TIMON OF ATHENS: “riches to rags, generosity to despair” Reply

Review by Ellen S. Jaffe
Is friendship only as deep as your pocket?  What happens when you believe you are wealthy in friends as well as money – and then these friends desert you in your hour of need?  Timon of Athens, at Stratford, raises these questions, important for our time as well as Shakespeare’s. Timon is one of Shakespeare’s least performed plays; some scholars even think that the play was not written entirely by Shakespeare but in collaboration with another writer, perhaps Thomas Middleton. It has, however, been revived in the 20th and now 21st centuries, often set in modern dress, as in this production.    Photo by Cylla von Tydemann

      the cast of TIMON of ATHENS on stage

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“DRACULA”; like Cher, Elvis, or ‘Trump’, the name is eponymous. Reply

Review by Danny Gaisin

Bram Stoker’s iconic 1897 Vampire story has given birth to countless Halloween costumes, non-quotes (I’ve come to suck your blood) and encouraged the formal wearing of capes (black, with red lining). Liz Lochhead, Scotland’s poet Laureate had re-written the original Stoker take on the 15th century Eastern European ruler Vlad Tepes, whose draconian rule incorporated impalement. Historically, his severity was an effective deterrent! Briefly, the plot deals with a Transylvanian who wishes to migrate to England in search of fresh virginal plasma to maintain his Nosferatu-ish eternal (& nocturnal) banquets.  Photo by Emily Cooper

Cherissa Richards about to nosh on Ben Sanders’ neck!

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Stratford’s “BAKKHAI” depicts searing conflict & tragedy Reply

Review by Ellen S. Jaffe
Bakkhai (aka Bacchae) by Euripides, presented at Stratford in a new translation & adaptation by renowned Canadian poet and writer Anne Carson, is a very powerful play. Indeed, it has been considered one of the world’s most powerful tragedies since its initial performance at the Dionysia drama festival in Athens, 405 B.C. E., at which Euripides was awarded a posthumous award.  Euripides (c. 486 B.C.E.-406 B.C.E.) is also the author of Medea, The Trojan Women, Elektra, and Iphigenia at Aulis, among many other works. Note that the plays I mentioned are not only about extreme situations, they also have women as central characters.

   Lucy Peacock & dance chorus members       Photo by Cylla von Tydemann

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“The Changeling”, a challenge to stage & witness Reply

Review by Danny & Terry Gaisin
            The seventeenth century play THE CHANGELING by Middleton & Rowley is arduous to stage, difficult to perform and grueling to watch. Despite the foregoing and being dated, Changeling is still popular enough for TV repetitions; radio broadcasts and – of course -stage representations. Stratford’s (& always SHAW’s) Jackie Maxwell has re-dated it to the pre-WWII practice-session Guerra civil- the Spanish Civil War. However, neither Franco’s right-wing forces nor the Falangists, anarchists, Fascist or Nazis involved in the struggle would have incorporated ‘thou’s or ‘maiden’ references into their vocabulary, even their Spanish substitute. So, time & lines seem anachronistic.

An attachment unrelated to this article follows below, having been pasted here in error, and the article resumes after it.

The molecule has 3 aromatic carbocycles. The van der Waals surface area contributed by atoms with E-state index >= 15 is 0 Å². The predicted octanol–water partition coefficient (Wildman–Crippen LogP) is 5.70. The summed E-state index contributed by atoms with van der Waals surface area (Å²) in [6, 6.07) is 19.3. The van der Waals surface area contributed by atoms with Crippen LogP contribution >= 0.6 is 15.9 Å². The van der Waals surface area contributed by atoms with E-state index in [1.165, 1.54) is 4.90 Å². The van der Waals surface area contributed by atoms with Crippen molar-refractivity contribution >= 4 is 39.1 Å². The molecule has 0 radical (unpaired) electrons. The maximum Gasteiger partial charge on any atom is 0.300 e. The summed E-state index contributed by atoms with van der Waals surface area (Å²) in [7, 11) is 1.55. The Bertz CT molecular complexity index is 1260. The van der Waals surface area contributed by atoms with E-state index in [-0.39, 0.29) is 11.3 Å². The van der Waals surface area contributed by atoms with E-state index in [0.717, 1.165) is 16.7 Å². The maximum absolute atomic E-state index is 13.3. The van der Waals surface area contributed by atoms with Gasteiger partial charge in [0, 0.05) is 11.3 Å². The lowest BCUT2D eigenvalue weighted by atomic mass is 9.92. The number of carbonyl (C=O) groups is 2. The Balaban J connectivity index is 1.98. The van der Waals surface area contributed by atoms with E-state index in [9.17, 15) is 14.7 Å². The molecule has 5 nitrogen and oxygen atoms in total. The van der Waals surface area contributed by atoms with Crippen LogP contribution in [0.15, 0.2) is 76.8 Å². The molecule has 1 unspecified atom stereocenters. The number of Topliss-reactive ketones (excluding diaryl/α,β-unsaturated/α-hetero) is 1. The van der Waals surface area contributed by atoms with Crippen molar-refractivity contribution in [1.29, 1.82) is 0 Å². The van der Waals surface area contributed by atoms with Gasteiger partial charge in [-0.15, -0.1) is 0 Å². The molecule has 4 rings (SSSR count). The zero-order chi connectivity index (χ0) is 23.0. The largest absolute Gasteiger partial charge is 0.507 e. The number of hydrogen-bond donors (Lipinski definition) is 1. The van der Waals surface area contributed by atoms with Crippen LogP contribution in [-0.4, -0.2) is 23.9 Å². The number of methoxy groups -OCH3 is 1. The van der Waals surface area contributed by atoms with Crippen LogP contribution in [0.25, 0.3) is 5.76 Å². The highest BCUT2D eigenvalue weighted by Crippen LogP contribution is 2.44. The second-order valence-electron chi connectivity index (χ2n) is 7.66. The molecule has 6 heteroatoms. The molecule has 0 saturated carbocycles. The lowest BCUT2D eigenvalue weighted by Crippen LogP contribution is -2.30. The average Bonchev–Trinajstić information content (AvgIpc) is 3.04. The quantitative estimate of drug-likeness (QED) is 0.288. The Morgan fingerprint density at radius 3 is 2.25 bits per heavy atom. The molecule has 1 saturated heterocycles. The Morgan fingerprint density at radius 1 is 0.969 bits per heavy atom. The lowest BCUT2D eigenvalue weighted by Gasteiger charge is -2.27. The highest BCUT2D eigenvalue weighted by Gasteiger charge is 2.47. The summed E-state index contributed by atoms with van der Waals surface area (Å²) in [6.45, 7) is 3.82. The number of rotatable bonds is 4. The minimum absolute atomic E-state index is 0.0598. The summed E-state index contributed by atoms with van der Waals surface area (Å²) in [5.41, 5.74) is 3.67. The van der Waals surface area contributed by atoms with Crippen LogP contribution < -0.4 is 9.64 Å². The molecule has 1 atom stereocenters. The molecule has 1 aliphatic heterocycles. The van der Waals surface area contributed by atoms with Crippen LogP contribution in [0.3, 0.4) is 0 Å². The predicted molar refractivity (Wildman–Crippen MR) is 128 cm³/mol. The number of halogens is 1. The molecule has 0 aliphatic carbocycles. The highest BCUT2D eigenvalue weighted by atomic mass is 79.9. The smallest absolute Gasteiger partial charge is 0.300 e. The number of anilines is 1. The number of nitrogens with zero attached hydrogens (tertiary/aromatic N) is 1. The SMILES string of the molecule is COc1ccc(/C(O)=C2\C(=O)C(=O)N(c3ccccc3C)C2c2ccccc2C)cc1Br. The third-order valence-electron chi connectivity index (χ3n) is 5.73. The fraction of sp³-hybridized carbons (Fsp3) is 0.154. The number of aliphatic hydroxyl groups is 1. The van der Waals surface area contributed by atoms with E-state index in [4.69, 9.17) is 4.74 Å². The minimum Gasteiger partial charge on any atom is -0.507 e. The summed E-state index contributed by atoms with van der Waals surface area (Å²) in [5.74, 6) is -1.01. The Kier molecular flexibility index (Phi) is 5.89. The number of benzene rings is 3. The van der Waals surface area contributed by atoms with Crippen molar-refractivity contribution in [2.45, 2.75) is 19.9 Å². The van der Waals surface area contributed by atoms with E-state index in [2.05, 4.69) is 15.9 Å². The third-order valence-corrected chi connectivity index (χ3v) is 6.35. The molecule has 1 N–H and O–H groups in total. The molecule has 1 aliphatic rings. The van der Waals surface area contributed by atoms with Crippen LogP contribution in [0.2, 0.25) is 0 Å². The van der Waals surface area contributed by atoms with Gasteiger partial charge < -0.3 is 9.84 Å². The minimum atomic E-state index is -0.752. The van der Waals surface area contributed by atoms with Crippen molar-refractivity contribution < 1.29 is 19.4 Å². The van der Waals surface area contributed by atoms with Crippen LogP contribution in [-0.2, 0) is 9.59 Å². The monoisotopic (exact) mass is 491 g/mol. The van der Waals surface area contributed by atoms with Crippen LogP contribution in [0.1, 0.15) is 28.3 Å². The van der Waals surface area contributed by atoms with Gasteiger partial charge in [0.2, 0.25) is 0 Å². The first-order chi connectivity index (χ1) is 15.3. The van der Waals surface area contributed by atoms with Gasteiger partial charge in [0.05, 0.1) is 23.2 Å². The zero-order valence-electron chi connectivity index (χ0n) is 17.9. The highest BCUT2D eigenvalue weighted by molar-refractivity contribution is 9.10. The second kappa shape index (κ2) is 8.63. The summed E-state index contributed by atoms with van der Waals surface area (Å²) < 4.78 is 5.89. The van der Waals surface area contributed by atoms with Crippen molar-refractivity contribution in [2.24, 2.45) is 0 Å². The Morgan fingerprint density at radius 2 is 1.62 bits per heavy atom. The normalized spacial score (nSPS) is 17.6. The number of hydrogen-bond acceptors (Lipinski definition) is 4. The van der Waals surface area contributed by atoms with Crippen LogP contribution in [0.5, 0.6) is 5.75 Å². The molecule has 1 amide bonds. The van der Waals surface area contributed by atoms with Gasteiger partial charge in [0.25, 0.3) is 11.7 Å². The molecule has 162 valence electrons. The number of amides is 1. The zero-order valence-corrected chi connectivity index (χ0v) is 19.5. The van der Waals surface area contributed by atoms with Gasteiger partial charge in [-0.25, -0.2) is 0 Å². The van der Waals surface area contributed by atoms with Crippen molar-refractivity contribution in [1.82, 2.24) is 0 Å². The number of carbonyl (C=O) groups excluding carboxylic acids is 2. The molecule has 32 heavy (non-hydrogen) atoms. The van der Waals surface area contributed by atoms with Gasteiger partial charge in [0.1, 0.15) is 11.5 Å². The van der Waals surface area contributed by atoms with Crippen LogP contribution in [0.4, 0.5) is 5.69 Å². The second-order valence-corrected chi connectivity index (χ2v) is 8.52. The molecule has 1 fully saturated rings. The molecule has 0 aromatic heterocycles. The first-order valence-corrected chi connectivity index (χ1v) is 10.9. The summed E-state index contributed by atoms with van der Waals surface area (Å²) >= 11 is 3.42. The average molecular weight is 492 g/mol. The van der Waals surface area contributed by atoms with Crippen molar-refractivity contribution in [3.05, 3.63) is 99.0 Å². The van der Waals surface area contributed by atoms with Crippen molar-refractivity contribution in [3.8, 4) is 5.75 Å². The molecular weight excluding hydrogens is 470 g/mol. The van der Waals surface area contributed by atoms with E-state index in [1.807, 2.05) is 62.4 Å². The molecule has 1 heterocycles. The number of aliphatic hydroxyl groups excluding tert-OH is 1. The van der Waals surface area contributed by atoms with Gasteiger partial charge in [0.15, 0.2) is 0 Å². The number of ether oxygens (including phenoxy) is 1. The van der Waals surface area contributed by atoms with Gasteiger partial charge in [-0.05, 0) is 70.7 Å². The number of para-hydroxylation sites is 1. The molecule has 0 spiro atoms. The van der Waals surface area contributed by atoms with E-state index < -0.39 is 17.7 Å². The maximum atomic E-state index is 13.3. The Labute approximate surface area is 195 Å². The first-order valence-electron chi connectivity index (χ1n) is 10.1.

another on-stage tense dialogue moment in “THE CHANGELING

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“HMS Pinafore” – all the ‘♫Whys & Wherefores ♫’ 1

Review by Danny & Terry Gaisin

The first time we saw Gilbert & Sullivan’s 1881 operetta ‘HMS PINAFORE’, it was presented by a community theatre group that considered the lyrics remedial for folks with some speech challenges, and certainly singing was more fun than reciting tongue-twisters! The play has a strong but subtle message and denigrates ingrained British snobbism and oligarchic political attainment (think today’s White House). Stratford’s Lezlie Wade meticulously underscores the play’s comedic bent with impacting visual images; a creative and functional set, plus acute physical activity. Her choreographic utilization of the set’s two curved staircases will remind older individuals of the Busby Berkeley routines from the late fifties.

Admiral Laurie Murdoch chastising Captain Steve Ross before the crew & all those sisters/cousins/aunts!

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“TWELFTH NIGHT”, a convoluted five-some affair. Reply

Review by Danny Gaisin
            Shakespeare’s four century-old comedy still manages to interest audiences and undergoes innumerable incarnations…even at Stratford. Folks still remember the musical version with Brian Dennehy as ‘Toby’. The present version also has music and sung dialogue with accentuation via bell-like crystal emphasis which is occasionally aurally hurtful. The major plot deals with separated siblings and a necessitated transsexual disguise. She; as a he, loves her boss – a duke; he adores a countess who falls for the girl thinking she’s a male, and finally, the villain of the piece, aptly named Malvolio. For our viewing, the intricacies were exacerbated by five casting replacements.

E.B. Smith & Sarah Afful arguing before Shannon Taylor & other cast members

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